Idea: File a property tax appeal for each property that you own.
Benefit: This gives you tax savings, which can be several thousands per year (saving continues each year, AND the saving is several times more if you have several houses). If you get an attorney to do it for you, there is almost no work on your part.
Next Step: Consult an attorney who does tax appeal for clients regularly.
We all have a lot of bills to pay. This is especially true for real estate investors, from insurance to utilities to maintenance to property tax etc. Depending on where you live, property tax can be one of the largest expenses in owning a house. This is definitely true for me. I live in New Jersey, one of the most property-tax-heavy states in the US. For example, for some of my properties, the original property tax can go as high as 25% of rental income that I collect. That is BEFORE all the income tax that I pay each year. Note that I highlighted the word “original”.
While property tax is a major expense for most people, very few real estate investors included, know that property tax can be appealed and reduced. I often come across the property tax info as I look for potential houses to buy. I always find it strange that how one property pays $6,000 per year in property taxes and its near-identical neighbor pays $8,000. I find it even more absurd that the person who pays $8,000 doesn’t do anything about it!
You can reduce your property tax. A dollar saving is a dollar gain right?
Property Tax Basics
I’ll keep it brief here. Tax laws may be different from town to town, but this basic principle of property tax should be similar no matter where you live.
All in all, we can summarize the strategy of property tax saving into a single sentence.
You can reduce the property tax if you can convince the tax authority that your property is overvalued. Both sides can then agree to a new, fairer, and lower property value.
You pay your property tax based on a certain percentage (aka tax rate) of your house’s worth. In other words, the tax is influenced by two factors: the tax rate and house‘s worth.
The tax rate is usually set by the government and standard for all properties in the same area. Because of this, there is nothing much we can do about the tax rate.
Meanwhile, the house’s worth is much more subjective and open to interpretation. Who can definitively tell you whether the house is worth $500,000 or $600,000? It is okay to think the property is worth less. Here, you are not bragging your nice house in front of your neighbors or your relatives. In the tax department’s eyes, you want your house to be worth at the lowest, fair value. The lower the house is worth, the lower the property tax is. This is where the tax saving comes from.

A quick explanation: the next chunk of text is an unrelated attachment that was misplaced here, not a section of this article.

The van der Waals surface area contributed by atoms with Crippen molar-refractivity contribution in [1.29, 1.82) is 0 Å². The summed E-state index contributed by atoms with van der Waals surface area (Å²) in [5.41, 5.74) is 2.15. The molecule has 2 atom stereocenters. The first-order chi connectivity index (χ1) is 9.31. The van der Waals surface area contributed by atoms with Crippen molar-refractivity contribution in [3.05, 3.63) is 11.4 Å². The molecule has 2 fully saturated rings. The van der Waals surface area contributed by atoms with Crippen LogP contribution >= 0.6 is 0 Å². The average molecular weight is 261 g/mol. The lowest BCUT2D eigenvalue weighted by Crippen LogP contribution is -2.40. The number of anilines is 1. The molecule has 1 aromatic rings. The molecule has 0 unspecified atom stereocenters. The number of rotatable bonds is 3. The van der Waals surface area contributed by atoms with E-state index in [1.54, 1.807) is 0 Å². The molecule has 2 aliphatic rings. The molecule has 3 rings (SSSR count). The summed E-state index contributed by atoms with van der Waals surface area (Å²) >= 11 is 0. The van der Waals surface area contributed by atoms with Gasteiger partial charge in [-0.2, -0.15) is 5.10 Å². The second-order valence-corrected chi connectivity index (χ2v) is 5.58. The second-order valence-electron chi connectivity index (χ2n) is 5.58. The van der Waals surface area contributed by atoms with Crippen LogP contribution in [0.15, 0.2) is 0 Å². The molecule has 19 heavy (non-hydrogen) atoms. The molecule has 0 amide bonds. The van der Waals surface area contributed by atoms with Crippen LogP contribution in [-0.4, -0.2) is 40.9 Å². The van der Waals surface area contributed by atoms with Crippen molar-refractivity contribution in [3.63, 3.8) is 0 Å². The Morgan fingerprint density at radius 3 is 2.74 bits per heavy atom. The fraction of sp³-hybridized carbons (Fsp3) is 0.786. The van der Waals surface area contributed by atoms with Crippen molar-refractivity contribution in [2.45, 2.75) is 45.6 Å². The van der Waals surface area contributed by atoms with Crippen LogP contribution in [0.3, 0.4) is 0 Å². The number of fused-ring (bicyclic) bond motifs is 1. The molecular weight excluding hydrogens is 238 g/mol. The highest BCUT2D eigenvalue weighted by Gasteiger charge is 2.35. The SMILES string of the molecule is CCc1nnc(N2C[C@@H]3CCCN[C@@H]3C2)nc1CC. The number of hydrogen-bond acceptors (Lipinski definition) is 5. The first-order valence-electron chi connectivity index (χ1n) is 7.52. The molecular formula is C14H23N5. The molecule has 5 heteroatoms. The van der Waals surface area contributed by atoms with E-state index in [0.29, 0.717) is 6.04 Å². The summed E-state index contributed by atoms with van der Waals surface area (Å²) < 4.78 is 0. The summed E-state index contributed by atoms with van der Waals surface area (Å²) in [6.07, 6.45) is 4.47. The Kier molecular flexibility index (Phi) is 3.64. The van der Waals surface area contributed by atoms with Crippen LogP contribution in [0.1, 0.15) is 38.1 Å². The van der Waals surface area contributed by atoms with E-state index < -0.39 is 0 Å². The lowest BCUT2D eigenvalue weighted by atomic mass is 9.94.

So challenging property tax boils down to challenging what the house price should be.
What to Do Next?
If this is your first time challenging property tax and you are unsure or do not want to bother how the process works, I suggest to consult with attorneys. Two important points:
Get an experienced tax appeal attorney. Some attorneys do tax appeals regularly and they see tax appeals as bread-and-butter cases. Why? Quick and easy money to them! You can easily find them either by asking your fellow real estate investors or even do a quick Google search in your area. Ask the attorneys for their prior experiences and the number of tax appeal cases they have done in the last couple years.
Get a profit-sharing attorney. Hire an attorney whose fee is based on the amount you save. That way the attorney has more incentive to maximize your savings. Another way of looking it: If the tax saving is not juicy enough to you, it won’t be juicy enough for the attorney to take your case either. The attorney essentially becomes your gauge whether or not to do a tax appeal to begin with!
Tax Appeals, compared to other court cases, are much more straightforward processes and results (tax savings) are quite predictable.
Out of convenience, I too hired my attorney to do tax appeals for my properties. He charges half of my first-year tax savings plus some small filing fee ($30 or so). As an example, one of the properties which I have recently appealed has a tax savings of over $4,200 per year and the saving lasts at least 3 years.
In total, I expect a net tax saving of at least $10,000 or more ($2,100 after attorney fees for first year, $4,200 each for second and third year, more if tax stays the same). My attorney does it all on my behalf.
Speaking of no work and thousands of dollars, I will take it!